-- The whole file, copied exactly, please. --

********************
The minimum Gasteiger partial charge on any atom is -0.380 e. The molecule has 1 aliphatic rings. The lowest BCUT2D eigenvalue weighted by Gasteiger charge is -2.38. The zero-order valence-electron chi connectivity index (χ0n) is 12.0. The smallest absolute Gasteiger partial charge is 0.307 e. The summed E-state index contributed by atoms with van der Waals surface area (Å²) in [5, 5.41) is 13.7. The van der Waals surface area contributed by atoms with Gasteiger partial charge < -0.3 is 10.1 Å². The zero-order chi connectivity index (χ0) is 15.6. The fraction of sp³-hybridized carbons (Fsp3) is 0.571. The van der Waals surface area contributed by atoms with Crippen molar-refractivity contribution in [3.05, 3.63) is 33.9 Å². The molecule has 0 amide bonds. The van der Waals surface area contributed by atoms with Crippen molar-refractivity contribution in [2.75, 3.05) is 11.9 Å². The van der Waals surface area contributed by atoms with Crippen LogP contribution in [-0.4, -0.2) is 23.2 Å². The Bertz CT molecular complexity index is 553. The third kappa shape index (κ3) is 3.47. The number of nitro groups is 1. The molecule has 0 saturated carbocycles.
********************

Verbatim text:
The minimum Gasteiger partial charge on any atom is -0.380 e. The molecule has 1 aliphatic rings. The lowest BCUT2D eigenvalue weighted by Gasteiger charge is -2.38. The zero-order valence-electron chi connectivity index (χ0n) is 12.0. The smallest absolute Gasteiger partial charge is 0.307 e. The summed E-state index contributed by atoms with van der Waals surface area (Å²) in [5, 5.41) is 13.7. The van der Waals surface area contributed by atoms with Gasteiger partial charge < -0.3 is 10.1 Å². The zero-order chi connectivity index (χ0) is 15.6. The fraction of sp³-hybridized carbons (Fsp3) is 0.571. The van der Waals surface area contributed by atoms with Crippen molar-refractivity contribution in [3.05, 3.63) is 33.9 Å². The molecule has 0 amide bonds. The van der Waals surface area contributed by atoms with Crippen molar-refractivity contribution in [2.75, 3.05) is 11.9 Å². The van der Waals surface area contributed by atoms with Crippen LogP contribution in [-0.4, -0.2) is 23.2 Å². The Bertz CT molecular complexity index is 553. The third kappa shape index (κ3) is 3.47. The number of nitro groups is 1. The molecule has 0 saturated carbocycles.